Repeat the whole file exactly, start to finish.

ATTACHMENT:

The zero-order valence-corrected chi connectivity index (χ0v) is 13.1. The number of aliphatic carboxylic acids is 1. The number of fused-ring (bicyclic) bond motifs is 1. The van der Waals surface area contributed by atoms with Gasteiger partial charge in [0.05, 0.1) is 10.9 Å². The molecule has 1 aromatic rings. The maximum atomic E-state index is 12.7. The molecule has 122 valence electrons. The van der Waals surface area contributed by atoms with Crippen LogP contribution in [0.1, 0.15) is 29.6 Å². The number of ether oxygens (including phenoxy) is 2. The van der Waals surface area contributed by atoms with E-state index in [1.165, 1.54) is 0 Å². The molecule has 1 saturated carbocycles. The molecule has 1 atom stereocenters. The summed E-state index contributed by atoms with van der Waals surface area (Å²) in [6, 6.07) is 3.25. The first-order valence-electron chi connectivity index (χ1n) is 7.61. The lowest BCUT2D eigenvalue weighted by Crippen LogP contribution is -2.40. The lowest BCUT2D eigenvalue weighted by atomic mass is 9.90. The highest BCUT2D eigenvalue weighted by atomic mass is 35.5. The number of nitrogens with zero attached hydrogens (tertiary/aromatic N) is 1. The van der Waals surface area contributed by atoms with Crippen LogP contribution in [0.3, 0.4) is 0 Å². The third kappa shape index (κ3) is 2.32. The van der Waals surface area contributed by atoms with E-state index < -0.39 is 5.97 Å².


The zero-order valence-corrected chi connectivity index (χ0v) is 13.1. The number of aliphatic carboxylic acids is 1. The number of fused-ring (bicyclic) bond motifs is 1. The van der Waals surface area contributed by atoms with Gasteiger partial charge in [0.05, 0.1) is 10.9 Å². The molecule has 1 aromatic rings. The maximum atomic E-state index is 12.7. The molecule has 122 valence electrons. The van der Waals surface area contributed by atoms with Crippen LogP contribution in [0.1, 0.15) is 29.6 Å². The number of ether oxygens (including phenoxy) is 2. The van der Waals surface area contributed by atoms with E-state index in [1.165, 1.54) is 0 Å². The molecule has 1 saturated carbocycles. The molecule has 1 atom stereocenters. The summed E-state index contributed by atoms with van der Waals surface area (Å²) in [6, 6.07) is 3.25. The first-order valence-electron chi connectivity index (χ1n) is 7.61. The lowest BCUT2D eigenvalue weighted by Crippen LogP contribution is -2.40. The lowest BCUT2D eigenvalue weighted by atomic mass is 9.90. The highest BCUT2D eigenvalue weighted by atomic mass is 35.5. The number of nitrogens with zero attached hydrogens (tertiary/aromatic N) is 1. The van der Waals surface area contributed by atoms with Crippen LogP contribution in [0.3, 0.4) is 0 Å². The third kappa shape index (κ3) is 2.32. The van der Waals surface area contributed by atoms with E-state index < -0.39 is 5.97 Å².